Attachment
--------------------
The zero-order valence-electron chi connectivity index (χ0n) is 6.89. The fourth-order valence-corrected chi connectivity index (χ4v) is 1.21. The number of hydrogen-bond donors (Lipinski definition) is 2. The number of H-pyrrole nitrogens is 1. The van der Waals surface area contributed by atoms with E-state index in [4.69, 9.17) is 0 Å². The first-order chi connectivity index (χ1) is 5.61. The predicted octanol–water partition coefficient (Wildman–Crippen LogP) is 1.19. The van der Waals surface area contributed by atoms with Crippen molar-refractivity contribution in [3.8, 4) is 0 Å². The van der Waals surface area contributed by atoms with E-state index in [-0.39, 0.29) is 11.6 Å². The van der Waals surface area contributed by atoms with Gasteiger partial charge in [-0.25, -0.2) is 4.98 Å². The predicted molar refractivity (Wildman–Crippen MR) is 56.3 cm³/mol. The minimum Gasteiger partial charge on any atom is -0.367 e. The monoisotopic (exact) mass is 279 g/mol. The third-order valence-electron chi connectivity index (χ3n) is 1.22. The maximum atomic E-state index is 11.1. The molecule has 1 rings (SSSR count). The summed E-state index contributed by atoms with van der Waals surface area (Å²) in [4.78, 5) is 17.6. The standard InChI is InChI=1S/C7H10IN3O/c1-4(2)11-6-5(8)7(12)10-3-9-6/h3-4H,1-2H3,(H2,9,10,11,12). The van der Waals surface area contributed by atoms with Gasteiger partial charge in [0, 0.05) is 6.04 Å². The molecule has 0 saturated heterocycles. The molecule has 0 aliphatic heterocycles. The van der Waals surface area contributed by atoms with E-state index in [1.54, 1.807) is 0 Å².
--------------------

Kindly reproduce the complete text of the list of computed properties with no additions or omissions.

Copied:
The zero-order valence-electron chi connectivity index (χ0n) is 6.89. The fourth-order valence-corrected chi connectivity index (χ4v) is 1.21. The number of hydrogen-bond donors (Lipinski definition) is 2. The number of H-pyrrole nitrogens is 1. The van der Waals surface area contributed by atoms with E-state index in [4.69, 9.17) is 0 Å². The first-order chi connectivity index (χ1) is 5.61. The predicted octanol–water partition coefficient (Wildman–Crippen LogP) is 1.19. The van der Waals surface area contributed by atoms with Crippen molar-refractivity contribution in [3.8, 4) is 0 Å². The van der Waals surface area contributed by atoms with E-state index in [-0.39, 0.29) is 11.6 Å². The van der Waals surface area contributed by atoms with Gasteiger partial charge in [-0.25, -0.2) is 4.98 Å². The predicted molar refractivity (Wildman–Crippen MR) is 56.3 cm³/mol. The minimum Gasteiger partial charge on any atom is -0.367 e. The monoisotopic (exact) mass is 279 g/mol. The third-order valence-electron chi connectivity index (χ3n) is 1.22. The maximum atomic E-state index is 11.1. The molecule has 1 rings (SSSR count). The summed E-state index contributed by atoms with van der Waals surface area (Å²) in [4.78, 5) is 17.6. The standard InChI is InChI=1S/C7H10IN3O/c1-4(2)11-6-5(8)7(12)10-3-9-6/h3-4H,1-2H3,(H2,9,10,11,12). The van der Waals surface area contributed by atoms with Gasteiger partial charge in [0, 0.05) is 6.04 Å². The molecule has 0 saturated heterocycles. The molecule has 0 aliphatic heterocycles. The van der Waals surface area contributed by atoms with E-state index in [1.54, 1.807) is 0 Å².